- CPU: A late generation Intel i7 processor. We chose the Intel Core i7-6700K Quad-core CPU.
- Memory: No less than 8GB of ram. We went with 16GB.
- Video Card: NVIDIA GeForce (with Kepler architecture or newer). We chose the Nvidia GTX 1070 8GB.
- Hard Drive: A solid-state drive (SSD). We chose a 480GB M.2 SSD drive.
If you choose to use the Intensity Pro 4K capture cards you'll need a system with open PCIe slots. Since we have two cameras we needed two of these cards, which also meant two free PCIe slots. Do note that these must be 4, 8 or 16 lane slots. 1 lane slots will not work. Be sure to confirm that these slots are actually available when buying the computer. The first system we purchased advertised two open slots, but one of the slots was actually covered by a large video card in the system.
You will want to pay special attention to the upload speeds of your internet connection. Since your actual upload speeds may be different than what your internet provider advertises, be sure to run a speed test at www.speedtest.net. For lowest quality (240p) streaming an upload rate of at least 0.65 Mbps is required. 720p streaming requires an upload rate of at least 2.5 Mbps, and 1080p streaming requires at least 4.5 Mbps. That said, we're currently streaming at 720p over a wireless internet connection that tests at roughly 9 Mbps.
Since you may be limited by your internet connection, we recommend also recording a local high-resolution version for archiving purposes. This allows you to lower your livestream resolution, if needed, without sacrificing the quality of your sermon archive. Do note that this increases the load on your computer system, which is another reason why it's important to have a fast computer.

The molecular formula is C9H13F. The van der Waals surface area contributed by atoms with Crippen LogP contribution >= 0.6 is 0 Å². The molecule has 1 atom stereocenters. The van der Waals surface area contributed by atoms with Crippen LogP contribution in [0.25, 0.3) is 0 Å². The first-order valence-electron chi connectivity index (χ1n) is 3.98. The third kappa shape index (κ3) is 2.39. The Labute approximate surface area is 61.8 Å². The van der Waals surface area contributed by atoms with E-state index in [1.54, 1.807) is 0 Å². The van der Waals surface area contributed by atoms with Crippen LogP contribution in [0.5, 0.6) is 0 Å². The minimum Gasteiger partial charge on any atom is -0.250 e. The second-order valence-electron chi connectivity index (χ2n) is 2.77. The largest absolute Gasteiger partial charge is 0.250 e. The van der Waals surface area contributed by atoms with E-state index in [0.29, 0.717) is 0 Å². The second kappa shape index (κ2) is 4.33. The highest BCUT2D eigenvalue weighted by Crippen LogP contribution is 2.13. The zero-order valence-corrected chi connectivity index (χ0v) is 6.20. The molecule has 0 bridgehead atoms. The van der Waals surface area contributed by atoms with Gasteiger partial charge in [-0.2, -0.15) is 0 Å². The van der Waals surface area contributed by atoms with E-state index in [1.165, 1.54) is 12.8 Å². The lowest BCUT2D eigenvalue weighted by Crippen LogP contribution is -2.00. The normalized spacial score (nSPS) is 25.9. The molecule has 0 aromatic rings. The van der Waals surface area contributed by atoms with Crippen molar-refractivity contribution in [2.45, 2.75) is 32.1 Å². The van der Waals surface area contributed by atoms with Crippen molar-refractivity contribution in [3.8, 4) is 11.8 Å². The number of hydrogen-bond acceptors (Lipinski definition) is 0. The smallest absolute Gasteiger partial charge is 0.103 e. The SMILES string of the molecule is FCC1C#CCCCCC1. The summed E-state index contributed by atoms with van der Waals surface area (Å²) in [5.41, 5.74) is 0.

After all the hardware is in place you'll then need to choose what software you'll actually do the broadcasting with. Pay close attention to which software works with which livestreaming services. For example, we chose Telestream Wirecast Studio 7 since it works well with YouTube. However, it does not work with Livestream.com. If you want to use Livestream.com you're probably better off using their Livestream Producer software. We felt that Wirecast was a better choice since it offered integration with many different livestreaming services. This gives us some flexibility to change streaming services in the future without learning completely new software.
Wirecast also makes it possible to stream and record at the same time, which you may recall was one of our goals. You can even choose to stream and record at different resolutions. This is quite helpful if you're on a weaker internet connection. And of course, Wirecast makes it extremely easily to pull in multiple video and audio sources and switch between them during the worship services.
We chose YouTube as our livestreaming service largely because it's free and has excellent Wirecast integration. You'll have to create a channel for your church on YouTube. We setup what's called a Google "brand account" for this, since these accounts can have multiple managers and are not tied to one specific committee member's account. Learn more about brand accounts here.